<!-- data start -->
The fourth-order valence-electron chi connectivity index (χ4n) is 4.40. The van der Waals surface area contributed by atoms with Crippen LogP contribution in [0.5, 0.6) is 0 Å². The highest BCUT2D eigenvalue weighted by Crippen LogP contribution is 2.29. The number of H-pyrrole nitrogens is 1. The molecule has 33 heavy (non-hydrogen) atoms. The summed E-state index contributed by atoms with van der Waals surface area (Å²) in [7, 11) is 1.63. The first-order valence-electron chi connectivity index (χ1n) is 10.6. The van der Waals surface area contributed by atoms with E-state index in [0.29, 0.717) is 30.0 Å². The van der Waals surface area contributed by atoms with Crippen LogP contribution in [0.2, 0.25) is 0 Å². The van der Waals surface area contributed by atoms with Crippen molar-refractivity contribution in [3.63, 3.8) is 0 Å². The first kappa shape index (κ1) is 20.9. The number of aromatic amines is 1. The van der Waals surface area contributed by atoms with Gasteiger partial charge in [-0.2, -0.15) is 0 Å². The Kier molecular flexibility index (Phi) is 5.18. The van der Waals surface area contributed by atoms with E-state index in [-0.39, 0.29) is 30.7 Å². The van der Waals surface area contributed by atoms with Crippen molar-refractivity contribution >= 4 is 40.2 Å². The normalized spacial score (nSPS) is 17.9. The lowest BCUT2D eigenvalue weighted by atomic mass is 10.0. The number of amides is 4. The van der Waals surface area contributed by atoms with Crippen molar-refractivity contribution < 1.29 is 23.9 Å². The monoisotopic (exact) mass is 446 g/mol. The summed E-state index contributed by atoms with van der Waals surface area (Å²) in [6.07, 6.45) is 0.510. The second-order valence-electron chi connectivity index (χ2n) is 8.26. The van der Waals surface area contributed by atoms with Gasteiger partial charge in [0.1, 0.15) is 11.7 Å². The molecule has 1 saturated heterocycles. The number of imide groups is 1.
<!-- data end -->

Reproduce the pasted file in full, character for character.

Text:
The fourth-order valence-electron chi connectivity index (χ4n) is 4.40. The van der Waals surface area contributed by atoms with Crippen LogP contribution in [0.5, 0.6) is 0 Å². The highest BCUT2D eigenvalue weighted by Crippen LogP contribution is 2.29. The number of H-pyrrole nitrogens is 1. The molecule has 33 heavy (non-hydrogen) atoms. The summed E-state index contributed by atoms with van der Waals surface area (Å²) in [7, 11) is 1.63. The first-order valence-electron chi connectivity index (χ1n) is 10.6. The van der Waals surface area contributed by atoms with E-state index in [0.29, 0.717) is 30.0 Å². The van der Waals surface area contributed by atoms with Crippen LogP contribution in [0.2, 0.25) is 0 Å². The van der Waals surface area contributed by atoms with Crippen molar-refractivity contribution in [3.63, 3.8) is 0 Å². The first kappa shape index (κ1) is 20.9. The number of aromatic amines is 1. The van der Waals surface area contributed by atoms with Gasteiger partial charge in [-0.2, -0.15) is 0 Å². The Kier molecular flexibility index (Phi) is 5.18. The van der Waals surface area contributed by atoms with E-state index in [-0.39, 0.29) is 30.7 Å². The van der Waals surface area contributed by atoms with Crippen molar-refractivity contribution >= 4 is 40.2 Å². The normalized spacial score (nSPS) is 17.9. The lowest BCUT2D eigenvalue weighted by atomic mass is 10.0. The number of amides is 4. The van der Waals surface area contributed by atoms with Crippen molar-refractivity contribution < 1.29 is 23.9 Å². The monoisotopic (exact) mass is 446 g/mol. The summed E-state index contributed by atoms with van der Waals surface area (Å²) in [6.07, 6.45) is 0.510. The second-order valence-electron chi connectivity index (χ2n) is 8.26. The van der Waals surface area contributed by atoms with Gasteiger partial charge in [0.1, 0.15) is 11.7 Å². The molecule has 1 saturated heterocycles. The number of imide groups is 1.